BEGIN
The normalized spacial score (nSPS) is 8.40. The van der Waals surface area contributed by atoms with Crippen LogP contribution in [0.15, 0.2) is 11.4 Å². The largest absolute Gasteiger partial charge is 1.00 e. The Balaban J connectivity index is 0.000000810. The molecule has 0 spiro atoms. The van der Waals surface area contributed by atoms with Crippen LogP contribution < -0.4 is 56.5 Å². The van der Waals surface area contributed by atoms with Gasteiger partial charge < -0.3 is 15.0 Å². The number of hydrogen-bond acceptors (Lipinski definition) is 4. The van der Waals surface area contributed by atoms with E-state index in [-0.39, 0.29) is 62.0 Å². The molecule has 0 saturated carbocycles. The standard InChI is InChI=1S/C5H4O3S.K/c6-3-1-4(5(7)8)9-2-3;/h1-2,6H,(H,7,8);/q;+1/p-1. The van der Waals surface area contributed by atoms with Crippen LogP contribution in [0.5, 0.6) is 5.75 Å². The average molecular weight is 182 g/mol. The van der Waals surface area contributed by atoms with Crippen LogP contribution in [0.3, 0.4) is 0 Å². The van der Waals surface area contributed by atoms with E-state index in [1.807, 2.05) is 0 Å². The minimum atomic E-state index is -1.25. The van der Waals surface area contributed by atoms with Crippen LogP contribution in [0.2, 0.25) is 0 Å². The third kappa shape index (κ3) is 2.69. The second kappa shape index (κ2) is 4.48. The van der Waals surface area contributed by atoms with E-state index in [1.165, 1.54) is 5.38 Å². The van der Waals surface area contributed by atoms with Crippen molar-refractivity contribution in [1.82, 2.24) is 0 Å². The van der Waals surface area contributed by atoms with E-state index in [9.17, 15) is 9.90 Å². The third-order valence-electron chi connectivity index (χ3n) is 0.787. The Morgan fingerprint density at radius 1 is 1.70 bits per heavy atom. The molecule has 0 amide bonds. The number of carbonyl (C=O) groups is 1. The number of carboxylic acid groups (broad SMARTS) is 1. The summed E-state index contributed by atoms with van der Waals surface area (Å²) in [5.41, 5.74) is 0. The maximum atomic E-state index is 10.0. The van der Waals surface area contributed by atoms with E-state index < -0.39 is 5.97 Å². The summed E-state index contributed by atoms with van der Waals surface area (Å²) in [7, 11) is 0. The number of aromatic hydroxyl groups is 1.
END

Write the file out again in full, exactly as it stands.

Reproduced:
The normalized spacial score (nSPS) is 8.40. The van der Waals surface area contributed by atoms with Crippen LogP contribution in [0.15, 0.2) is 11.4 Å². The largest absolute Gasteiger partial charge is 1.00 e. The Balaban J connectivity index is 0.000000810. The molecule has 0 spiro atoms. The van der Waals surface area contributed by atoms with Crippen LogP contribution < -0.4 is 56.5 Å². The van der Waals surface area contributed by atoms with Gasteiger partial charge < -0.3 is 15.0 Å². The number of hydrogen-bond acceptors (Lipinski definition) is 4. The van der Waals surface area contributed by atoms with E-state index in [-0.39, 0.29) is 62.0 Å². The molecule has 0 saturated carbocycles. The standard InChI is InChI=1S/C5H4O3S.K/c6-3-1-4(5(7)8)9-2-3;/h1-2,6H,(H,7,8);/q;+1/p-1. The van der Waals surface area contributed by atoms with Crippen LogP contribution in [0.5, 0.6) is 5.75 Å². The average molecular weight is 182 g/mol. The van der Waals surface area contributed by atoms with Crippen LogP contribution in [0.3, 0.4) is 0 Å². The van der Waals surface area contributed by atoms with E-state index in [1.807, 2.05) is 0 Å². The minimum atomic E-state index is -1.25. The van der Waals surface area contributed by atoms with Crippen LogP contribution in [0.2, 0.25) is 0 Å². The third kappa shape index (κ3) is 2.69. The second kappa shape index (κ2) is 4.48. The van der Waals surface area contributed by atoms with E-state index in [1.165, 1.54) is 5.38 Å². The van der Waals surface area contributed by atoms with Crippen molar-refractivity contribution in [1.82, 2.24) is 0 Å². The van der Waals surface area contributed by atoms with E-state index in [9.17, 15) is 9.90 Å². The third-order valence-electron chi connectivity index (χ3n) is 0.787. The Morgan fingerprint density at radius 1 is 1.70 bits per heavy atom. The molecule has 0 amide bonds. The number of carbonyl (C=O) groups is 1. The number of carboxylic acid groups (broad SMARTS) is 1. The summed E-state index contributed by atoms with van der Waals surface area (Å²) in [5.41, 5.74) is 0. The maximum atomic E-state index is 10.0. The van der Waals surface area contributed by atoms with E-state index < -0.39 is 5.97 Å². The summed E-state index contributed by atoms with van der Waals surface area (Å²) in [7, 11) is 0. The number of aromatic hydroxyl groups is 1.